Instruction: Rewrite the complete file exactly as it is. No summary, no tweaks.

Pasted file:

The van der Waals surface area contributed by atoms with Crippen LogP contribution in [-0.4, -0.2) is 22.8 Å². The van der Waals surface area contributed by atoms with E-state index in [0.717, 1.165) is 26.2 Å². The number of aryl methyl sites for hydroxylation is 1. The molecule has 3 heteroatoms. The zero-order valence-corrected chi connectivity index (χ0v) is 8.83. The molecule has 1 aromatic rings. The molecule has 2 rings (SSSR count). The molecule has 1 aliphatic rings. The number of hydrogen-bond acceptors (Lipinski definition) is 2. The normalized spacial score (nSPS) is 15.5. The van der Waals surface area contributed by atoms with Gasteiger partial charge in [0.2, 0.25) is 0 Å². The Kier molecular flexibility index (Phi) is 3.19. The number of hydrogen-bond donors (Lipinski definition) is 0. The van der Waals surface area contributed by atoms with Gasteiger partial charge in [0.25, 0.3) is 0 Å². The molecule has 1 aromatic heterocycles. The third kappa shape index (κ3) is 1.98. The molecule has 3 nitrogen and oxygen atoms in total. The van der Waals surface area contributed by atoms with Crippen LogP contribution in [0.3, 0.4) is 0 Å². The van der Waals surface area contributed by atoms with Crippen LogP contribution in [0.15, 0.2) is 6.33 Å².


The van der Waals surface area contributed by atoms with Crippen LogP contribution in [-0.4, -0.2) is 22.8 Å². The van der Waals surface area contributed by atoms with E-state index in [0.717, 1.165) is 26.2 Å². The number of aryl methyl sites for hydroxylation is 1. The molecule has 3 heteroatoms. The zero-order valence-corrected chi connectivity index (χ0v) is 8.83. The molecule has 1 aromatic rings. The molecule has 2 rings (SSSR count). The molecule has 1 aliphatic rings. The number of hydrogen-bond acceptors (Lipinski definition) is 2. The normalized spacial score (nSPS) is 15.5. The van der Waals surface area contributed by atoms with Gasteiger partial charge in [0.2, 0.25) is 0 Å². The Kier molecular flexibility index (Phi) is 3.19. The number of hydrogen-bond donors (Lipinski definition) is 0. The van der Waals surface area contributed by atoms with Gasteiger partial charge in [0.25, 0.3) is 0 Å². The molecule has 1 aromatic heterocycles. The third kappa shape index (κ3) is 1.98. The molecule has 3 nitrogen and oxygen atoms in total. The van der Waals surface area contributed by atoms with Crippen LogP contribution in [0.3, 0.4) is 0 Å². The van der Waals surface area contributed by atoms with Crippen LogP contribution in [0.15, 0.2) is 6.33 Å².